Doctor insights on:
Acetazolamide Carbonic Anhydrase Inhibitor
Is it true Thiamine is a carbonic anhydrase inhibitor (seen a couple of studies) and if so, could it be helpful in idiopathic intracranial hypertensio?
Maybe: The science is a bit sketchy, and mostly Internet based, which does cast suspicion on validity, but seems to be some possible mechanisms by thiamine on CO2 metabolism. If pseudo tumor is present, would certainly try Diamox (acetazolamide) or glycerol, but would not hurt to add thiamine (vitamin B-1), but would not use B-1 exclusively, as I am not convinced of its efficacy. ...Read more
I've read studies that high doses of thiamine can be as effective as acetezolomide in terms of Carbonic anhydrase inhibitor. True? I have IIH.
Maybe so: I can confirm that I have also read studies that suggest that thiamine is a significant carbonic anhydrase inhibitor. Considering the seriousness of the condition that you are treating, you should probably stick with the known effect of diamox (acetazolamide). However, you could discuss this with your treating physician. ...Read more
Will latisse have interactions with other medications i take? I'm on an oral carbonic anhydrase inhibitor for glaucoma. Will using latisse have any adverse affect or interaction? Are there other medications or ointments that might be a problem if used tog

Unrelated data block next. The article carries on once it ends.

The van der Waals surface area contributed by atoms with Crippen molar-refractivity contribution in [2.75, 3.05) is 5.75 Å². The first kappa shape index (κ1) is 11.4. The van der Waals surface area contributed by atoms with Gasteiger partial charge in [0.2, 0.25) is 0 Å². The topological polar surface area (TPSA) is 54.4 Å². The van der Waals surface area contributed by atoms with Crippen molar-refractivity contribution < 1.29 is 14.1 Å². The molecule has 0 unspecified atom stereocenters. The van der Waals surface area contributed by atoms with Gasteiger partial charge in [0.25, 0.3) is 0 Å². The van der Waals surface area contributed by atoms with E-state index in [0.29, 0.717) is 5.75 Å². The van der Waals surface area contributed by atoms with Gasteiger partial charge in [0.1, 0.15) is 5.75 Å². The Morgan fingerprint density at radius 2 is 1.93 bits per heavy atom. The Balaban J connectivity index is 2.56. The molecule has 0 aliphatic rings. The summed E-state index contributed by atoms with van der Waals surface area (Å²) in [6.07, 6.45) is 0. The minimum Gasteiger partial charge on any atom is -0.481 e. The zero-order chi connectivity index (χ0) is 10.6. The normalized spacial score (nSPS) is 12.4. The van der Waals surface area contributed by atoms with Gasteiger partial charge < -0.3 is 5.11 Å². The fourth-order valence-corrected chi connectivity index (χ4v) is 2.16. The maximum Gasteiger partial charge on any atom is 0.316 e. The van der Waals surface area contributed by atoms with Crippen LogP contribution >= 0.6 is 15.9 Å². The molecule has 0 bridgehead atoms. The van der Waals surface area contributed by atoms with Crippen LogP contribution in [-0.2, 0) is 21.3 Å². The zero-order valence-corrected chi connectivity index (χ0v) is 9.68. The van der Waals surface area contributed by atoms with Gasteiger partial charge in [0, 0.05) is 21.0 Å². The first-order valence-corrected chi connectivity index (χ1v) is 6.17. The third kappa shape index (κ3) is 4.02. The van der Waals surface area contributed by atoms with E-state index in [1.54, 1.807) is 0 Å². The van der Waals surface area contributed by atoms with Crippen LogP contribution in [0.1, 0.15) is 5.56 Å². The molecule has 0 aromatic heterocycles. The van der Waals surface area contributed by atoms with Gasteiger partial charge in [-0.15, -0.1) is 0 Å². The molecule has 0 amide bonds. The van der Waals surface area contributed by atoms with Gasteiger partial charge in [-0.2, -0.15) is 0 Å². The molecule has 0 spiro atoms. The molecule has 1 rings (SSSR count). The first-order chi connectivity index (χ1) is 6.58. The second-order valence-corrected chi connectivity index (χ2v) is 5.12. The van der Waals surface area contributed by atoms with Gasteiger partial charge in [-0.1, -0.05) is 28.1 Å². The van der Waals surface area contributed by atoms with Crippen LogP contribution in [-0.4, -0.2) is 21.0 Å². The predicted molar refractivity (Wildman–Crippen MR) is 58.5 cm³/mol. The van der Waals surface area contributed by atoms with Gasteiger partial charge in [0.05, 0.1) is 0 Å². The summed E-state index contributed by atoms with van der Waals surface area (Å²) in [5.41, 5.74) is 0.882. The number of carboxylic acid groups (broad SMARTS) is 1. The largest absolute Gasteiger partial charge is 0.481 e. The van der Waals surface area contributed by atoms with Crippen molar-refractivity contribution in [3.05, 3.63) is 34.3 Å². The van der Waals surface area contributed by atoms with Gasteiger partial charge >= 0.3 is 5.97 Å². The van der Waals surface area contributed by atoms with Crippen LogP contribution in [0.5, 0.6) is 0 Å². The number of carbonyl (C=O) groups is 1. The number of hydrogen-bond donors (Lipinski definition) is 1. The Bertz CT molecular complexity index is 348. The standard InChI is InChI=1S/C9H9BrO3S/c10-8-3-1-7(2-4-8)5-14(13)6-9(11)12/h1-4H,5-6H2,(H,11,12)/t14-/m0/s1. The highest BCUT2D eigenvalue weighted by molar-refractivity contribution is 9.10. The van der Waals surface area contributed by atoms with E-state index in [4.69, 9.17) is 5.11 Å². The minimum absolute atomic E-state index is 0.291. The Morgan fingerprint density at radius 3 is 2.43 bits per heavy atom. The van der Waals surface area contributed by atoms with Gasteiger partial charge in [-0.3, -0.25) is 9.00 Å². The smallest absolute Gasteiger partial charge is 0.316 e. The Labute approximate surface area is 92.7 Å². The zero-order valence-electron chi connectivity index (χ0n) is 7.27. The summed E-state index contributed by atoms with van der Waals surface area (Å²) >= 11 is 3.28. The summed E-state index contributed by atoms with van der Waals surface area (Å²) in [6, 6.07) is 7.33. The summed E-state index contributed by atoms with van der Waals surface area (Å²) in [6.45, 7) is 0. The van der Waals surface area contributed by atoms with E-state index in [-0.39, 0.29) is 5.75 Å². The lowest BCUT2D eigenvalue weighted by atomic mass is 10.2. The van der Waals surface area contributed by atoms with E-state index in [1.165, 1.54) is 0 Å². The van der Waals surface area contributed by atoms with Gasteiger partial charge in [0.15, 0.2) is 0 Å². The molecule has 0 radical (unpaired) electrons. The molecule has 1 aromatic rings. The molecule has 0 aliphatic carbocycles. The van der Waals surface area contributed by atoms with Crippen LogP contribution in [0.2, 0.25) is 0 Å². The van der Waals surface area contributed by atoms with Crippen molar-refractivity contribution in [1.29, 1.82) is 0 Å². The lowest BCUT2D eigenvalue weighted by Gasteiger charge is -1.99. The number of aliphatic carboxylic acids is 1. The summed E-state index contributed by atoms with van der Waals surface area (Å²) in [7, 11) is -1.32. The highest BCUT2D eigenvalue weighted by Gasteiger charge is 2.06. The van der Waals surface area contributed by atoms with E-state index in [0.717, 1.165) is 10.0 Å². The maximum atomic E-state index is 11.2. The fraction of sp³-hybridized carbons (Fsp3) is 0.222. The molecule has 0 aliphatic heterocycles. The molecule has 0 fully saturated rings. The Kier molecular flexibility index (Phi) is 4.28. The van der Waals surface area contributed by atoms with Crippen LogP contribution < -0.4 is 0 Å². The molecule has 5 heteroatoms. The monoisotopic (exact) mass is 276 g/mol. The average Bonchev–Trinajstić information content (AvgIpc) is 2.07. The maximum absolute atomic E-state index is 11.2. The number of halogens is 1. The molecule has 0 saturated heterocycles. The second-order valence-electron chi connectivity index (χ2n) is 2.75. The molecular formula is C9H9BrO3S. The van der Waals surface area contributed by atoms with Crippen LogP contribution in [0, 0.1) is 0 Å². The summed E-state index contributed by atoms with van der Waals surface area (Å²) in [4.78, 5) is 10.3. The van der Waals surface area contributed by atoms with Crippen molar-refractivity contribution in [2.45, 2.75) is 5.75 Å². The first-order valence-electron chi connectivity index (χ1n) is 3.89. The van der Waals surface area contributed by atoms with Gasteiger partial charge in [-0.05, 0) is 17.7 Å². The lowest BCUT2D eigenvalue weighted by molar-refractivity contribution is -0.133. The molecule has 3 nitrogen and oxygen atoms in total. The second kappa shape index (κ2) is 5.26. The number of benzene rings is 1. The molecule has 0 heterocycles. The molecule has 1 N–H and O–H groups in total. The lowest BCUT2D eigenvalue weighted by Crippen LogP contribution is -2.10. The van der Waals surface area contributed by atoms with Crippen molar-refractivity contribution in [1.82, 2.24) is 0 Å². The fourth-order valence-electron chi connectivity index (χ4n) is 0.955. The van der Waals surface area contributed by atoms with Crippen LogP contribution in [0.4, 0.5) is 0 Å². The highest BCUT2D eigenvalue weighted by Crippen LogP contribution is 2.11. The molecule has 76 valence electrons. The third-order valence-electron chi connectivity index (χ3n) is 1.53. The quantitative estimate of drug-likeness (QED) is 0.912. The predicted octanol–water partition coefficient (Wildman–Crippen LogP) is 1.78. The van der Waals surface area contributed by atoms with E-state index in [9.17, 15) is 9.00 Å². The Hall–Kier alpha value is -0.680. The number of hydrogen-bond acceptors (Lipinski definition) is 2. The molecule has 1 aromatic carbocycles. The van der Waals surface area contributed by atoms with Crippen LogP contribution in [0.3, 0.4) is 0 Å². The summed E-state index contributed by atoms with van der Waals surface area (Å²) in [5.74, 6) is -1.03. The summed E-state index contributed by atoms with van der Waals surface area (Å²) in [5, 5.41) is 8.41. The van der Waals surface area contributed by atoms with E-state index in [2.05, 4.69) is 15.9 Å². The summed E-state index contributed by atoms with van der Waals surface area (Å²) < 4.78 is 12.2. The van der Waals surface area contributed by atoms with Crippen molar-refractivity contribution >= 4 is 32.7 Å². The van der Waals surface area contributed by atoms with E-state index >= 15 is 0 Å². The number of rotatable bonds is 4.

Should : Should not have any adverse affect but may result in an even lower eye pressure. You may see if you eye doctor can switch you form the carbonic anydrase inhibitor to Lumigan eye drops which will help the glaucoma and your lashes at the same time (lumigan and Latisse (bimatoprost) are the same medicine). ...Read moreSee 3 more doctor answers
Yes: Carbonic anhydrase (CA) is an enzyme which converts carbon dioxide (CO2) to bicarbonate (sodium bicarbonate) and a proton (hydrogen ion.) Resveratrol, catechin, silymarin, and curcumin are natural products known as polyphenols. Resveratrol comes from red wine. Catechin is found in tea. Silymarin is an extract of milk thistle. ...Read more
Helpful drug: Carbonic anhydrase inhibitors (cai) are used mainly to treat two conditions: glaucoma and altitude sickness. They are useful in both conditions and actually mandatory for high altitude climbing. There are side effects from chronic use, mainly kidney stones. Discuss this will your doctor if you think you need them. ...Read more
Has anyone with paramyotonia congenita and hyperkalemic periodic paralysis used carbonic anhydrase inhibitors?
Channelopathies: Your question is interesting. Here is a reference that answers it: channelopathies. Moxley iii rt. Curr treat options neurol. 2000 jan;2(1):31-47. Pmid: 11096735 [pubmed - as supplied by publisher] in short, yes. Longer answer, in some situations it can help, in others, it can make matters worse. The reasons are not understood. Go to pubmed and search for that article, then read the abstract. ...Read more
I have paramyotonia congenita and hyperkalemic periodic paralysis and want to try carbonic anhydrase inhibitors?
Are there natural sources of Carbonic Anhydrase Inhibitors? I've read pomegranate, milk thistle and turmeric are? True?